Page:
But EE not much better, with smaller players achieving a higher rating according to annual customer satisfaction survey
Vodafone is once again at the centre of unwelcome publicity after Which?’s annual mobile customer satisfaction survey rated it as the worst operator in the UK.
And to make matters worse for Vodafone, this is now the seventh year running that Vodafone has been at the bottom of its rankings.
It has been a bad period for the Newbury-based operator. Last week Vodafone topped Ofcom’s quarterly league tables for mobile operators on the complaints it receives.
The Which? survey of 3,683 members of the public generally found that customers of the UK’s big four mobile operators Vodafone, EE, O2 and Three, rated them from average to disappointing.
This is despite the fact that these ‘big four’ supply an overwhelming majority of the market
And furthermore the Which? survey found that smaller providers impressed customers on service and value for money.
“Which? has repeatedly seen the smaller networks that use EE, O2, Three and Vodafone’s infrastructure (mobile virtual network operators, or MVNOs) beat the big four providers when it comes to customer satisfaction,” said the consumer group.
“Vodafone had the worst overall customer satisfaction score in our survey, with one in six customers telling Which? they would not recommend it to a friend or family member,” it said. “One in seven Vodafone customers said they had received an unexpectedly expensive or incorrect bill, and the network was also rated worst for customer service.”
EE was not much better, as it finished second from bottom.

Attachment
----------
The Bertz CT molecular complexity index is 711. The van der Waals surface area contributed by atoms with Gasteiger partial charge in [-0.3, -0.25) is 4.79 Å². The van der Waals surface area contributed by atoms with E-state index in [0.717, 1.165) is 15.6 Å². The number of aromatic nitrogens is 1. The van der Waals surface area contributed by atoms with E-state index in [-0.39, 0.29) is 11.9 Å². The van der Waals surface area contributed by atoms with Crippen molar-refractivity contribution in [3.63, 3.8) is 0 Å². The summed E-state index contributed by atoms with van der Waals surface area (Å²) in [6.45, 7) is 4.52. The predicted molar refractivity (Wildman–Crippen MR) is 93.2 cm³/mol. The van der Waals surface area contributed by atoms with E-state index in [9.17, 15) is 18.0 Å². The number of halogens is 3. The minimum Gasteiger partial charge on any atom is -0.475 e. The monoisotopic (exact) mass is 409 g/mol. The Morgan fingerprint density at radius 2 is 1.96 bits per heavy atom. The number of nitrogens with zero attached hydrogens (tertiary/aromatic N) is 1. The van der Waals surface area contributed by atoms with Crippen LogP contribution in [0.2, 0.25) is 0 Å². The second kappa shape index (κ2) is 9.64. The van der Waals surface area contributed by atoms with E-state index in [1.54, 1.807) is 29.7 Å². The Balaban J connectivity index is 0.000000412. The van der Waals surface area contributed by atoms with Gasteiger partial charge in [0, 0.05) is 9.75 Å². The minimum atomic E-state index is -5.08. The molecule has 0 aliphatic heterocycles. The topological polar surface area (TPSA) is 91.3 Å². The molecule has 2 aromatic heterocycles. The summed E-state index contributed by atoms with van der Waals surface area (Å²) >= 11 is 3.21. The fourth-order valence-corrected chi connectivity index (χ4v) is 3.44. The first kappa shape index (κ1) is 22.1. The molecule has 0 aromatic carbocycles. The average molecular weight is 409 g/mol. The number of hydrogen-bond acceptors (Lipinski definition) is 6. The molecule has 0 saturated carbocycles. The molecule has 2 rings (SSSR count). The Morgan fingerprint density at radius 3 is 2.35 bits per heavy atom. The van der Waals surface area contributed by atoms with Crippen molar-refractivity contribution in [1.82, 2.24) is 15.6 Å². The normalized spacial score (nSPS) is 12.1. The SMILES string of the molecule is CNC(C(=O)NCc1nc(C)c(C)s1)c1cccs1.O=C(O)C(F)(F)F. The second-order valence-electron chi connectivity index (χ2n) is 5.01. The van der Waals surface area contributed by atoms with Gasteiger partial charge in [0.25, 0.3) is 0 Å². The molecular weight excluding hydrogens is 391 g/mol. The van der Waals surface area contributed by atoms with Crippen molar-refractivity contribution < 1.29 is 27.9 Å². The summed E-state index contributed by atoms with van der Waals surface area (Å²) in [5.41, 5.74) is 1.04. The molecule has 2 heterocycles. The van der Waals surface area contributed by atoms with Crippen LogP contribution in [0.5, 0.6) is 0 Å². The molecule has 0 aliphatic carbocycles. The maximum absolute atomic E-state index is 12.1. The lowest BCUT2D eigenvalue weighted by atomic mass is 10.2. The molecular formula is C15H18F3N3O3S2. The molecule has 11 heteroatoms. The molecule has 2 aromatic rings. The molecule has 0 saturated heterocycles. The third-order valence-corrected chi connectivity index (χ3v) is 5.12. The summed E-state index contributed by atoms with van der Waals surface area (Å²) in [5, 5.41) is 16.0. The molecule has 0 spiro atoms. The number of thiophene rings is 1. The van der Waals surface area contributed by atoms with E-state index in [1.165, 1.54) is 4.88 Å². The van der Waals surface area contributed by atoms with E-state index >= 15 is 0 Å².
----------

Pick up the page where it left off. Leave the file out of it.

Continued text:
Last year it shared the lowest ranking with Vodafone.
“One in seven of the EE customers surveyed pay over £50 a month for their contract, so we weren’t surprised the network received a low score for value for money,” said the consumer group. “Nearly one in five EE customers told us they find their monthly bill too expensive.”
O2 meanwhile outperformed Vodafone and EE, but was still a long way behind the most highly rated providers.
The biggest bugbear for O2 customers was receiving unwanted and annoying marketing communications, although half appreciated the incentives and rewards offered by O2, such as its free priority service.
Three was the highest ranked of the big four providers, and it scored well for value for money with 71 percent saying it was good or excellent.
But 30 percent of customers said they had experienced very poor signal, and a third of those who had left Three in the past two years to seek better network coverage from another provider.
However, 86 percent of customers would still recommend Three to a friend or family member.
Moving onto the smaller MVNOs, is seems that the best rated provider was Utility Warehouse, after it overtook rival Giffgaff for the first time.
“The biggest providers are lagging behind smaller rivals who are doing a better job of giving customers what they want in terms of service and value for money,” explained Alex Neill, Which? MD of Home Products and Services.
“Customers who are fed up should look to switch provider as soon as they can,” said Neill. “New reforms will soon mean that mobile customers will be able to switch provider by text message, which we hope will make it quicker and easier for customers to seek a better deal.”
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